The “DISCO” opening at Pilsen Outpost opening Friday, July 1, is an exhibition about the past and present, playing homage and spinning tribute to past and current neighborhood icons. One such icon is artist Ricardo “Naco” Gonzalez.
Gonzalez’s work is often seen in the Mexican-American neighborhoods of Pilsen and Little Village. Taking a stroll down 18th Street in Pilsen, a person will see his wheat paste acrylic images everywhere, among many other prolific street artists like JASSO, Fedz, Kozmo, and Tubs.
Gonzalez’s work is exemplary of the Mexican-American experience. He gives activist nuance to commodified cultural objects like serapes, corn husks, Mexican cowboy boots, and vinyl records, by combining them with Mexican iconography like foods and candy.
Naco’s art is a refined intervention of found objects: He mixes into them the cultural messages of the Mexican-American experience. His work can be read as a political weapon that addresses present-day social and political issues of race, identity, and personhood.
The “DISCO” exhibition will feature Gonzalez’s newest work, examining the importance of musical icons internationally and locally as signifiers of community and identity.
Pilsen Outpost, the exhibition space, was created by a group of Pilsen natives to showcase artwork by local residents of the neighborhood. Gonzalez is also a founder of EXPO collective, a group that focuses on creating art exhibits for Pilsen artists in alternative venues.
The Do-It-Yourself (DIY) movement can be seen all over Pilsen as local artists of color, like Gonzalez, use it as a means to gain visibility in alternative spaces. DIY methods have a legacy of being commonplace in communities of color and blue collar neighborhoods, and have been around as long as the paletero/a or elotero/a.
Paletero, alternatively “paletero man,” refers to a street vendor of paletas and helados (ice-cream), usually from a pushcart called a paletería. Elotero refers to a street vendor selling corn. Gonzalez often uses DIY aesthetics, salvaging old vinyl records into portraits representative of the community in a space that reflects Pilsen’s artists.
The “DISCO” exhibition will feature the most prolific artists of hip-hop, rock, and cumbia as monochromatic black-and-white portraits painted on vinyl. Famous musical icons such as Selena Quintanilla, Tupac, Missy Elliot, Biggie, Nas, and Celia Cruz will be among the many faces painted and paid homage to on vinyl.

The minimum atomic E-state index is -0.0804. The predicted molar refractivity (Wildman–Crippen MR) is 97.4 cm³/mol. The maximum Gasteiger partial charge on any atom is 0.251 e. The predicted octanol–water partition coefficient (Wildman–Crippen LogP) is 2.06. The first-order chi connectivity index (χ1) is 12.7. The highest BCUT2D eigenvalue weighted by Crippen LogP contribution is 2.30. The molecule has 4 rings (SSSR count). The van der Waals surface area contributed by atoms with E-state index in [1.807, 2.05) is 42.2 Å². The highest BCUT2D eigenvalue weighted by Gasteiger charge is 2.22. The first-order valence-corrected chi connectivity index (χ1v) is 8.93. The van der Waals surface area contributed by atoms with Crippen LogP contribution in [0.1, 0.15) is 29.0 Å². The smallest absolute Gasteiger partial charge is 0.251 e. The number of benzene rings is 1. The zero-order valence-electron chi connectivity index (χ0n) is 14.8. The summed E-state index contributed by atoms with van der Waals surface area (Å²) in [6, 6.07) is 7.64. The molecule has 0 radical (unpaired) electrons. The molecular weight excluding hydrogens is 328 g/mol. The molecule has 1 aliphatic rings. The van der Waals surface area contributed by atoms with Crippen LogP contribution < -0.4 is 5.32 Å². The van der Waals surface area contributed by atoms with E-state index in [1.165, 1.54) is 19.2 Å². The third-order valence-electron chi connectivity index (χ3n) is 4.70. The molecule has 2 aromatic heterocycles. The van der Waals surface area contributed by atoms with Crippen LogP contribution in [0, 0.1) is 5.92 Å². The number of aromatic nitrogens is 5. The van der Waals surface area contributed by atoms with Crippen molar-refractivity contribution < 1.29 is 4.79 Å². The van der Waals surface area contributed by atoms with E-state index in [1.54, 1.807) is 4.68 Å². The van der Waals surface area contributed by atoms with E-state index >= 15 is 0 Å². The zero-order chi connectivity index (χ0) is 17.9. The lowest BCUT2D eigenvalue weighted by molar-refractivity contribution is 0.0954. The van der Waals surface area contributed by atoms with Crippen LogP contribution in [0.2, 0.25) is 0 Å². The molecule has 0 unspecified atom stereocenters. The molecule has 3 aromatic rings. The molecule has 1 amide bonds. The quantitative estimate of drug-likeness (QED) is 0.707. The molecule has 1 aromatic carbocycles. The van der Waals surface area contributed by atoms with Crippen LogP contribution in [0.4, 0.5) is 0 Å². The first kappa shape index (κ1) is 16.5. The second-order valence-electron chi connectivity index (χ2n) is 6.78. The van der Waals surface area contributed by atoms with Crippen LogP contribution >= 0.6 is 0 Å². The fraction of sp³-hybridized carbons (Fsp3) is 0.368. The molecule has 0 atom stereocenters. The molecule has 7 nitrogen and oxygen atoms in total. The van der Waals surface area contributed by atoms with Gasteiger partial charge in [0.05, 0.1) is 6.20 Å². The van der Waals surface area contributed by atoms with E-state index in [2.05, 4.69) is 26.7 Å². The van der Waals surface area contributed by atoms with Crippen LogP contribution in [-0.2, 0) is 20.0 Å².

Intermingling among these well-known musical icons will be portraits of local musicians from the neighborhood and other alternative music spaces across the country, such as those who engage with non-binary gender identities. One such portrait is of Ali Gua Gua, the lead vocalist from Kumbia Queers, a band focused on defying macho approaches to music by queering cumbia music.
Last week, I had a chance to meet with Gonzalez to preview the work. As I flipped through the painted vinyl, I noticed most of the pieces were composed on old Beethoven records. The vinyl, as both a canvas and a reference to classical music, serves as a cultural clash among the hip-hop, cumbia, and rock icons painted on them.
Gonzalez’s work is an interesting reclamation of space and visibility within the cultural norms of authenticity. It questions both relevancy and cultural signifiers in a time where the neighborhood of Pilsen is facing drastic changes in the face of gentrification. Gonzalez’s work takes ownership of a space created for the mainstream by altering vinyl surfaces to generate visibility of prominent faces of Mexican-American and African American music.
The exhibition also hosts Pilsen’s 606 records, which will sponsor the event, and features live DJs, alongside DJ Eddy Baca from “Sonorama,” a DJ Collective from Pilsen whose music can be heard at various venues in Pilsen on any given day.
DISCO’s official opening will be held this Friday, July 1, at Pilsen Outpost, located off the Damen Pink Line in Pilsen.